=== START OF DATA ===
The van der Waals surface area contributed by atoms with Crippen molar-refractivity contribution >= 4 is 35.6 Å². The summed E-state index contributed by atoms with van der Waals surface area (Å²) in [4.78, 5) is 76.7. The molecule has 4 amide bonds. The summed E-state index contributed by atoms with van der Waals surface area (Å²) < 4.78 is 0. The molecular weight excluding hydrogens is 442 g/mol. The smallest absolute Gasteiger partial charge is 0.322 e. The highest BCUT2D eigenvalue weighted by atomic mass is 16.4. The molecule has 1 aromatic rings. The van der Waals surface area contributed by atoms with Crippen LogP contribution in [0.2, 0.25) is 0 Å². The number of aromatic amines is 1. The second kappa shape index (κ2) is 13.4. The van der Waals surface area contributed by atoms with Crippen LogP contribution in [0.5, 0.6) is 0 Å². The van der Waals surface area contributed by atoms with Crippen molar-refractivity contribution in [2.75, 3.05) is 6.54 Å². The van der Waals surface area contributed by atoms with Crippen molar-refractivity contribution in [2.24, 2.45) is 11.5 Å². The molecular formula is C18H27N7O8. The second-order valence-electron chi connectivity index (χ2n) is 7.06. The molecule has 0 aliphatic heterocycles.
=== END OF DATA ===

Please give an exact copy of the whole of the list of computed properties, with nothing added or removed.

The van der Waals surface area contributed by atoms with Crippen molar-refractivity contribution >= 4 is 35.6 Å². The summed E-state index contributed by atoms with van der Waals surface area (Å²) in [4.78, 5) is 76.7. The molecule has 4 amide bonds. The summed E-state index contributed by atoms with van der Waals surface area (Å²) < 4.78 is 0. The molecular weight excluding hydrogens is 442 g/mol. The smallest absolute Gasteiger partial charge is 0.322 e. The highest BCUT2D eigenvalue weighted by atomic mass is 16.4. The molecule has 1 aromatic rings. The van der Waals surface area contributed by atoms with Crippen LogP contribution in [0.2, 0.25) is 0 Å². The number of aromatic amines is 1. The second kappa shape index (κ2) is 13.4. The van der Waals surface area contributed by atoms with Crippen LogP contribution in [0.5, 0.6) is 0 Å². The van der Waals surface area contributed by atoms with Crippen molar-refractivity contribution in [2.75, 3.05) is 6.54 Å². The van der Waals surface area contributed by atoms with Crippen molar-refractivity contribution in [2.24, 2.45) is 11.5 Å². The molecular formula is C18H27N7O8. The second-order valence-electron chi connectivity index (χ2n) is 7.06. The molecule has 0 aliphatic heterocycles.